When Forgiveness is Hard, Spend More Time Together
We are all taught the power and necessity of forgiveness from an early age:
“Forgive and forget. It may not change the past, but it gives the future a chance.”
“The first to apologize is the bravest. The first to forgive is the strongest. The first to forget is the happiest.”
It’s a poetic, romantic sentiment, but hello people, forgiveness is hard!
Most people know that forgiveness is important for maintaining relationships and their own happiness, but we also know it can be very challenging. My colleague, Lisa Neff, and I set out to better understand what promotes forgiveness in close relationships. Specifically, we wondered whether couples can do anything to increase the likelihood that they will forgive each other. It turns out (spoiler alert!) that simply sharing everyday, ordinary positive moments together is the answer.
Let’s set the stage. You get home from work early and put in a little extra effort into making dinner so that you and your partner can share an enjoyable, stress-free meal together. But your partner comes home in a slight fury and doesn’t notice that not only is dinner ready but that the kitchen is already clean too. Your partner says they aren’t hungry, and that they just want to watch TV and tune-out. Buuurn! Your partner didn’t notice your effort, didn’t want to spend time with you after you put in that effort, and withdrew from you entirely.
Research shows that when partners experience this sort of negativity—be it withdrawal, criticism, blame, or an argument – they understandably tend to be less satisfied with their relationship and their partner. That doesn’t necessarily mean they are completely dissatisfied or they are considering leaving, but when we give them a survey to complete at the end of the day, partners who report more negativity in their relationship on a given day tend to be less satisfied that day.
But how we react in that moment of anger, disappointment, and hurt depends on our interpretations of our partner’s behaviors and whether we “let bygones be bygones.” On one hand, we might blame our partner and his or her enduring personal characteristics—inattentive, not invested in the relationship, short tempered—which, not surprisingly, would make us less happy with our partner and relationship.
On the other hand, we might make a more benevolent interpretation of our partners’ behavior. We might blame the situation or context, concluding, for example, that our partner is stressed from work or had a bad day. Making benevolent interpretations and forgiving our partners allows us to disentangle their momentary, negative behavior from our overall satisfaction with them. We can maintain our relationship satisfaction even in the face of negativity if we can view our partners in a more positive light.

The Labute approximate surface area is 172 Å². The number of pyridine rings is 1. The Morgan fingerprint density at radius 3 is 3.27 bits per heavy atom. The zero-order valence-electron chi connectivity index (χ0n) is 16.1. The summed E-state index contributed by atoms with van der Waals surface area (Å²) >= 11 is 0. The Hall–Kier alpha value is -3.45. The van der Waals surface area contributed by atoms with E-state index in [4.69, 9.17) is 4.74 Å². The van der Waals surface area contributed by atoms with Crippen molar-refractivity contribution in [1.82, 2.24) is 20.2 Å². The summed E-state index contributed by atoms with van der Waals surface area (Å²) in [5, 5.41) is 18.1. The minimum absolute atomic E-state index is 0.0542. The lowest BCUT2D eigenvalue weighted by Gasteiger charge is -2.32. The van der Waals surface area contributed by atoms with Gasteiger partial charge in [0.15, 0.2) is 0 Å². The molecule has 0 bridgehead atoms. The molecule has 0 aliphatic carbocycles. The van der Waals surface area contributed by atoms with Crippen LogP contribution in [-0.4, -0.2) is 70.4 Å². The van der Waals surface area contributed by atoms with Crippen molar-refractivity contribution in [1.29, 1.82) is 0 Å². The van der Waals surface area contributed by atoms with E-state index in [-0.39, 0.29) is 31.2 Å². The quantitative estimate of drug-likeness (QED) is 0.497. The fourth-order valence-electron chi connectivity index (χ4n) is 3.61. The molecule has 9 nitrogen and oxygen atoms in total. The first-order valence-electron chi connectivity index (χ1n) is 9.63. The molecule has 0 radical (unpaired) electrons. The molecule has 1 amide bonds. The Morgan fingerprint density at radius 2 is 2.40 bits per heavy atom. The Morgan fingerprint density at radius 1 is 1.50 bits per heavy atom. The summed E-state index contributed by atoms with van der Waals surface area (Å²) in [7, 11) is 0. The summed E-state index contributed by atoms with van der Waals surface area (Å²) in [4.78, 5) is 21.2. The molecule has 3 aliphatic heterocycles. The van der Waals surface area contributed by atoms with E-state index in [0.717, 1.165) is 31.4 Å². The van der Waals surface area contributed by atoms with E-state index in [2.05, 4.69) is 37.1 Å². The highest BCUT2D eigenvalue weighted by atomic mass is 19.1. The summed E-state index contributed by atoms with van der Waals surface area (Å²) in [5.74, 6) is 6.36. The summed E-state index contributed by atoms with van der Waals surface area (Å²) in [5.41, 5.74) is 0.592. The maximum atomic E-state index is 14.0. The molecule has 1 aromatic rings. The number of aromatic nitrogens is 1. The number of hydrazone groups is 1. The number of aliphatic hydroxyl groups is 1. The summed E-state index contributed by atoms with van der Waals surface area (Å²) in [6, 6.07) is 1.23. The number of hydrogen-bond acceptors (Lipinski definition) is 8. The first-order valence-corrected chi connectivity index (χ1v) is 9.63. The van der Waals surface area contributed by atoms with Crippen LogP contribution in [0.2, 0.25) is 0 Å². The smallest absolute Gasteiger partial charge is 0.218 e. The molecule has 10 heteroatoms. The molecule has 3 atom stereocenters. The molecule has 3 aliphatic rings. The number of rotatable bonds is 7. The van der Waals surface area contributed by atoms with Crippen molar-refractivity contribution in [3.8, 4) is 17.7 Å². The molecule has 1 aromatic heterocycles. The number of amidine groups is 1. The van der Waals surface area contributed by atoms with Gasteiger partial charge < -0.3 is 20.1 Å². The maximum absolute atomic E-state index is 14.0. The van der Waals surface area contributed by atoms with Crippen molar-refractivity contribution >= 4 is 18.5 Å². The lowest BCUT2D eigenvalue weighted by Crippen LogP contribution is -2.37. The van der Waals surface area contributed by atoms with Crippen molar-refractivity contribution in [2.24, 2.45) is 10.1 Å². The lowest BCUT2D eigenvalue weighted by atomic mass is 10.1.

But what helps us perceive our partner’s behaviors in benign and forgiving ways? When people are angry and hurt, they have a hard time changing their thought patterns in that heated, emotionally intense moment. So, what can we do to increase the likelihood that we will be forgiving in that moment?
In our study, we found that couples who reported that they generally shared simple everyday positive moments together—such as making each other feel loved, showing an interest in each other’s days, enjoying leisure activities together, and sharing physical intimacy—reported that they typically made more benevolent interpretations for their partners’ negative behaviors. That is, they were more likely to blame the situation rather than the partner and to forgive them for their transgressions. Those interpretations and forgiving sentiments were then associated with less reactivity when their partners did things that angered, disappointed, or hurt them. Partners who were more forgiving maintained their day-to-day relationships satisfaction even in the face of partners’ undesirable behaviors.
So, couples who share ordinary positive moments together perceive their partners’ negative behaviors in a more positive light and are more forgiving of those behaviors, which helps them disentangle their daily evaluations of their relationship from their partners’ negative behaviors. Interestingly, those everyday positive moments were also directly associated with lower reactions to daily transgressions. In other words, although positive interpretations of partners’ behaviors and forgiveness help couples deal with partners’ negative behaviors, simply having everyday positive moments together also seem to be doing some of the work.
So, although it is certainly important to avoid blaming our partners and to forgive them for their negative behaviors, I encourage you to focus on sharing everyday positive moments together. I’m betting that it is much easier to incorporate shared quality time together into your day-to-day lives than to try to adjust your thought processes and emotional reactions during an argument, after receiving criticism, or when your partner withdraws. Everyday positive moments not only help us make benign and forgiving attributions for our partners’ behaviors, but they also seem to benefit our relationships directly.
For Further Reading
Walsh, C. M. & Neff, L. A. (2019). The importance of investing in your relationship: Emotional capital and responses to partner transgressions. Journal of Social and Personal Relationships, 37(2), 581-601. doi: 10.1177/0265407519875225
Walsh, C. M., Neff, L. A., & Gleason, M. E. (2017). The role of emotional capital during the early years of marriage: Why everyday moments matter. Journal of Family Psychology, 31(4), 513-520. doi: 10.1037/fam0000277
Girme, Y. U., Overall, N. C., & Faingataa, S. (2014). “Date nights” take two: The maintenance function of shared relationship activities. Personal Relationships, 21(1), 125-149. doi: 10.1111/pere.12020
Courtney Walsh received her Ph.D. in Human Development and Family Sciences from the University of Texas at Austin in 2019.